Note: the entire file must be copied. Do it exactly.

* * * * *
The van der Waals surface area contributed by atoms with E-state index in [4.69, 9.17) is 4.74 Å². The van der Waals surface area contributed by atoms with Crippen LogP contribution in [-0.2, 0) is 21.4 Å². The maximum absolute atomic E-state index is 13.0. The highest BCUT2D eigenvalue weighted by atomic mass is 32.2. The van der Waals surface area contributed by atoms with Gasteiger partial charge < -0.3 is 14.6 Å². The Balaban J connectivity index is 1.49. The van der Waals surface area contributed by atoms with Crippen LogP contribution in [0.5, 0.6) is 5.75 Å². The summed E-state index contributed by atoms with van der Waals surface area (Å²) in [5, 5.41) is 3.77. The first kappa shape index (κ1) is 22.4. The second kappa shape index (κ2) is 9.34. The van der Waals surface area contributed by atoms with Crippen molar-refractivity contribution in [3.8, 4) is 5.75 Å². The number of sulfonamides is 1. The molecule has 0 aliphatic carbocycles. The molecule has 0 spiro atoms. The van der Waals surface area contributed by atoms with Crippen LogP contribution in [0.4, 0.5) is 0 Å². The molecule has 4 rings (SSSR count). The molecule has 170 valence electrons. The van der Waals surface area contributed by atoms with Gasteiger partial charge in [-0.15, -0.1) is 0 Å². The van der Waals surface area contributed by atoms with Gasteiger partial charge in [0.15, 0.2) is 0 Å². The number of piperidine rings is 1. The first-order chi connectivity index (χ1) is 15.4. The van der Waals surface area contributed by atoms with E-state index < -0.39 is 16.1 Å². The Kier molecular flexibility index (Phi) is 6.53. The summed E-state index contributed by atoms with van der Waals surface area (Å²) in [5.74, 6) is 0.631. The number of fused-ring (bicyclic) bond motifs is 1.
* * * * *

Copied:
The van der Waals surface area contributed by atoms with E-state index in [4.69, 9.17) is 4.74 Å². The van der Waals surface area contributed by atoms with Crippen LogP contribution in [-0.2, 0) is 21.4 Å². The maximum absolute atomic E-state index is 13.0. The highest BCUT2D eigenvalue weighted by atomic mass is 32.2. The van der Waals surface area contributed by atoms with Gasteiger partial charge < -0.3 is 14.6 Å². The Balaban J connectivity index is 1.49. The van der Waals surface area contributed by atoms with Crippen LogP contribution in [0.5, 0.6) is 5.75 Å². The summed E-state index contributed by atoms with van der Waals surface area (Å²) in [5, 5.41) is 3.77. The first kappa shape index (κ1) is 22.4. The second kappa shape index (κ2) is 9.34. The van der Waals surface area contributed by atoms with Crippen molar-refractivity contribution in [3.8, 4) is 5.75 Å². The number of sulfonamides is 1. The molecule has 0 aliphatic carbocycles. The molecule has 0 spiro atoms. The van der Waals surface area contributed by atoms with Crippen LogP contribution in [0.4, 0.5) is 0 Å². The molecule has 4 rings (SSSR count). The molecule has 170 valence electrons. The van der Waals surface area contributed by atoms with Gasteiger partial charge in [-0.15, -0.1) is 0 Å². The van der Waals surface area contributed by atoms with Gasteiger partial charge in [0.15, 0.2) is 0 Å². The number of piperidine rings is 1. The first-order chi connectivity index (χ1) is 15.4. The van der Waals surface area contributed by atoms with E-state index < -0.39 is 16.1 Å². The Kier molecular flexibility index (Phi) is 6.53. The summed E-state index contributed by atoms with van der Waals surface area (Å²) in [5.74, 6) is 0.631. The number of fused-ring (bicyclic) bond motifs is 1.